And so are STDs.
Well, not the air so much as … other places … but anyway. It’s that time of year again. My personal anecdotal experience is that testing for STDs tends to spike in late winter/early spring (Thanks, Valentine’s Day and Spring Break). Several STDs can make your Valentine’s Day one to remember, though the big three in this country are gonorrhea, Chlamydia, and syphilis. The incidence of these STDs are rising, and the biggest demographic for infections are 15-24 year-olds. (If you want to read the full CDC surveillance report in all its glory, it’s here. Make some popcorn. It’s long.)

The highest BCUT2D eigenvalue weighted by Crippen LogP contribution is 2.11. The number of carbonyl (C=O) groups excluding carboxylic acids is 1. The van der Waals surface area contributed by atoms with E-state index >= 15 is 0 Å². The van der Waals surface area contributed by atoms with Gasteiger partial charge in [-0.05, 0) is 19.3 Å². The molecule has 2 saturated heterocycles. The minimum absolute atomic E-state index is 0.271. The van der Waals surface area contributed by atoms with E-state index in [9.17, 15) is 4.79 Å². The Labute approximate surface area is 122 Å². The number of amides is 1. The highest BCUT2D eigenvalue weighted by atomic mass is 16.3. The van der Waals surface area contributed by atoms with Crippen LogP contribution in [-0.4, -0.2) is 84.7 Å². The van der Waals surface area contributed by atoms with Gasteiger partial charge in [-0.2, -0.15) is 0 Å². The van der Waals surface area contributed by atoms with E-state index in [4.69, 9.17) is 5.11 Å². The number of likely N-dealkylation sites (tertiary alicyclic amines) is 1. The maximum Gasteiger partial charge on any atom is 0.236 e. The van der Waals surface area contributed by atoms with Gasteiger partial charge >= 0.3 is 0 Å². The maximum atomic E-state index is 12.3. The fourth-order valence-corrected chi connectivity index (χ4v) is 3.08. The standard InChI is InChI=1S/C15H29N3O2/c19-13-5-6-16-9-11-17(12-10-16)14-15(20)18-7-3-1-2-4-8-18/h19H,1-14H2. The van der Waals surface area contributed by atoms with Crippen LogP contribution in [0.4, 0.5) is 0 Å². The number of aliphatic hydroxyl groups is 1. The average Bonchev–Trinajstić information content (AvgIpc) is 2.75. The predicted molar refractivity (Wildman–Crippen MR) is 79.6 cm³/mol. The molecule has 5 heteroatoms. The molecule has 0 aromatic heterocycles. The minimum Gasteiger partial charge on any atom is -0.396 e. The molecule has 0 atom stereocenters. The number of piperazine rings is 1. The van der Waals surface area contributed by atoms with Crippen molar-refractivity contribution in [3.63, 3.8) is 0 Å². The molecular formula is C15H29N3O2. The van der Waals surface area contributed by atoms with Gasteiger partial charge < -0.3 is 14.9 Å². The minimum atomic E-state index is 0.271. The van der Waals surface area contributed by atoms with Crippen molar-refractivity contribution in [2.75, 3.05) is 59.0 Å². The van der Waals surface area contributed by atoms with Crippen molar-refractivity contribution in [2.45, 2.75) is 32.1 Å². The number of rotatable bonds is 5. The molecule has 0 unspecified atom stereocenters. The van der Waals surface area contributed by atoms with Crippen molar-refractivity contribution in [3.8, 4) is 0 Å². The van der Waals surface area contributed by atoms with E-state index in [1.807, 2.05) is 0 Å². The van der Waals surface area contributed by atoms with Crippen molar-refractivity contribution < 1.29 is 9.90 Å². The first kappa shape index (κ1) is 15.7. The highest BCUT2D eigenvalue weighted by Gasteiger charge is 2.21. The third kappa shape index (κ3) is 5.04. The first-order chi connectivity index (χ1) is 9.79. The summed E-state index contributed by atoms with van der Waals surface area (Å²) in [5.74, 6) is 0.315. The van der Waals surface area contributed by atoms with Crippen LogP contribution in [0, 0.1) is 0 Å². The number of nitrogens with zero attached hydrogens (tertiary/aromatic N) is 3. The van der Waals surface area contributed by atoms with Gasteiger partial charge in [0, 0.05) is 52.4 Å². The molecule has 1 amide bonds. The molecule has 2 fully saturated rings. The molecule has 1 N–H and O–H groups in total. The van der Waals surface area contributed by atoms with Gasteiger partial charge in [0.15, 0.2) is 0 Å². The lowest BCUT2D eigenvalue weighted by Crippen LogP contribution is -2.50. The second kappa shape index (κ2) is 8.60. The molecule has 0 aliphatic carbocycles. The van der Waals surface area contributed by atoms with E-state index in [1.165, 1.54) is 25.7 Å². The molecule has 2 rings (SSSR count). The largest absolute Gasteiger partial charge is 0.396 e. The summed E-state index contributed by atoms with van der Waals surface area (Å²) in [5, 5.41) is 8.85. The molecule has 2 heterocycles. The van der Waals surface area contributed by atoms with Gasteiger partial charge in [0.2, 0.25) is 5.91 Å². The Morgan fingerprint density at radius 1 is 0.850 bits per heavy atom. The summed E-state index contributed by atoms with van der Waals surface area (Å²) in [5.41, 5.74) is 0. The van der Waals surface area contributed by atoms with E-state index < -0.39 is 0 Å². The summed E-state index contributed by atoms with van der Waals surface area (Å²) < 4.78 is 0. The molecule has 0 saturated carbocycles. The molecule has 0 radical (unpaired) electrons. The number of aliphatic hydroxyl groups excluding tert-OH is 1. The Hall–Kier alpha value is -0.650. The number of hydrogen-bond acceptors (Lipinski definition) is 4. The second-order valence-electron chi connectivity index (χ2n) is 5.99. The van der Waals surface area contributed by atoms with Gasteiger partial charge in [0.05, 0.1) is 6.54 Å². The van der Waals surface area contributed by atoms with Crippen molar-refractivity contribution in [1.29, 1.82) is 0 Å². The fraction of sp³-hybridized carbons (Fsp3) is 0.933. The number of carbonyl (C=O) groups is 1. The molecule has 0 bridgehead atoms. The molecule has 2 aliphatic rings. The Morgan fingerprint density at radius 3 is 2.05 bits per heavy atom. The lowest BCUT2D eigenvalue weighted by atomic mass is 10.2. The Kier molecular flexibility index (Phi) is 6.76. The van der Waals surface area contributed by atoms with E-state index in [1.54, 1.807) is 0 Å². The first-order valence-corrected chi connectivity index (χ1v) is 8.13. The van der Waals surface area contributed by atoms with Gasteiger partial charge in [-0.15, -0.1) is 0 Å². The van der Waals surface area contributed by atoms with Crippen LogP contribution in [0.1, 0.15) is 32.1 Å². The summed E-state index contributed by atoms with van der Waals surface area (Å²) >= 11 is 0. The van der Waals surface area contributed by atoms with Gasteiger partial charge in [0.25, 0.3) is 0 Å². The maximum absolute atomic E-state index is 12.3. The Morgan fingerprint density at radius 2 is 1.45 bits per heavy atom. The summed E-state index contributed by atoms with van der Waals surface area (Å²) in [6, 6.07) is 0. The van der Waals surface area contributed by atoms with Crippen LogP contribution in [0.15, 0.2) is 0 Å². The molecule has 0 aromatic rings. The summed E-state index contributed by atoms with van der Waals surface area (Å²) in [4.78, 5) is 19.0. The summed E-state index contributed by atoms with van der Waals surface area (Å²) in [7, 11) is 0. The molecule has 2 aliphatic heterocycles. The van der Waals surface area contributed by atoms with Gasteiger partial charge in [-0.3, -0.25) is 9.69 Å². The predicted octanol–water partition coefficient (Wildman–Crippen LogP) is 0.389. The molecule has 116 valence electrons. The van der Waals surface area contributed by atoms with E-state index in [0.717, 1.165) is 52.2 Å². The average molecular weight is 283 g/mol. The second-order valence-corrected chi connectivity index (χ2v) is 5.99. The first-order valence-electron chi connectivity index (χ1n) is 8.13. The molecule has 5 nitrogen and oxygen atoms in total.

What does all of these mean for laboratory professionals? Microbiologists need to be aware that Neisseria gonorrheoeae can grow on blood agar, albeit not as well as it does on chocolate or Thayer-Martin. On blood agar, the colonies are grayish to white and more opaque than those on chocolate agar. The gram stain shows gram-negative diplococci, but as always, a gram stain result should be considered presumptive until confirmed by culture or molecular tests. Laboratories should be aware of their patient demographics; if your lab serves a large population of teenagers and young adults, you might see an influx of specimens.
–Kelly Swails, MT(ASCP), is a laboratory professional, recovering microbiologist, and web editor for Lab Medicine.